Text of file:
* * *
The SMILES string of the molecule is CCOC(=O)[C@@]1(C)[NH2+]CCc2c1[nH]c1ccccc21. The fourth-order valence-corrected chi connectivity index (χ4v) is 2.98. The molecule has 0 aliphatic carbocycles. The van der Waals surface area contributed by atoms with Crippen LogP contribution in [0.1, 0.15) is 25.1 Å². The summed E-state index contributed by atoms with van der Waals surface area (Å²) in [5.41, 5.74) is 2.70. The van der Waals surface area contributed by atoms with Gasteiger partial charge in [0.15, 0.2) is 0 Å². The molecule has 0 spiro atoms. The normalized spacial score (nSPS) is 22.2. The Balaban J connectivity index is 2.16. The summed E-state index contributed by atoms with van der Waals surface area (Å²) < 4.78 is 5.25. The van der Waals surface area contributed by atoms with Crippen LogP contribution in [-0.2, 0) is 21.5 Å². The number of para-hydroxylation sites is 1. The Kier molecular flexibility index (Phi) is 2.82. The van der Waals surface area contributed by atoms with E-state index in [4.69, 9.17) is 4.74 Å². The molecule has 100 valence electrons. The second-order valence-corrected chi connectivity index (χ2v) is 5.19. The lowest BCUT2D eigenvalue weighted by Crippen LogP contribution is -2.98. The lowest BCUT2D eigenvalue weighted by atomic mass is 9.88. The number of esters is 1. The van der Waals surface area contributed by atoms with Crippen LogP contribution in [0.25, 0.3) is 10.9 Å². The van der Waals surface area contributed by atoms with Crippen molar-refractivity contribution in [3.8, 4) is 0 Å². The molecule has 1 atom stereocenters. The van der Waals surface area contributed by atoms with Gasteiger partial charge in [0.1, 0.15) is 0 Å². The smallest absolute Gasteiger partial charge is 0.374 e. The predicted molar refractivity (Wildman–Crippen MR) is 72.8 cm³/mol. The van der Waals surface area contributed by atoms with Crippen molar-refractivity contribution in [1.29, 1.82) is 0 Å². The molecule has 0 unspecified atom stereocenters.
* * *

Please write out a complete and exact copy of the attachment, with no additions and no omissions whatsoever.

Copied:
The SMILES string of the molecule is CCOC(=O)[C@@]1(C)[NH2+]CCc2c1[nH]c1ccccc21. The fourth-order valence-corrected chi connectivity index (χ4v) is 2.98. The molecule has 0 aliphatic carbocycles. The van der Waals surface area contributed by atoms with Crippen LogP contribution in [0.1, 0.15) is 25.1 Å². The summed E-state index contributed by atoms with van der Waals surface area (Å²) in [5.41, 5.74) is 2.70. The van der Waals surface area contributed by atoms with Gasteiger partial charge in [0.15, 0.2) is 0 Å². The molecule has 0 spiro atoms. The normalized spacial score (nSPS) is 22.2. The Balaban J connectivity index is 2.16. The summed E-state index contributed by atoms with van der Waals surface area (Å²) < 4.78 is 5.25. The van der Waals surface area contributed by atoms with Crippen LogP contribution in [-0.2, 0) is 21.5 Å². The number of para-hydroxylation sites is 1. The Kier molecular flexibility index (Phi) is 2.82. The van der Waals surface area contributed by atoms with E-state index in [4.69, 9.17) is 4.74 Å². The molecule has 100 valence electrons. The second-order valence-corrected chi connectivity index (χ2v) is 5.19. The lowest BCUT2D eigenvalue weighted by Crippen LogP contribution is -2.98. The lowest BCUT2D eigenvalue weighted by atomic mass is 9.88. The number of esters is 1. The van der Waals surface area contributed by atoms with Crippen LogP contribution in [0.25, 0.3) is 10.9 Å². The van der Waals surface area contributed by atoms with Crippen molar-refractivity contribution in [3.8, 4) is 0 Å². The molecule has 1 atom stereocenters. The van der Waals surface area contributed by atoms with Gasteiger partial charge in [0.1, 0.15) is 0 Å². The smallest absolute Gasteiger partial charge is 0.374 e. The predicted molar refractivity (Wildman–Crippen MR) is 72.8 cm³/mol. The van der Waals surface area contributed by atoms with Crippen molar-refractivity contribution in [1.29, 1.82) is 0 Å². The molecule has 0 unspecified atom stereocenters.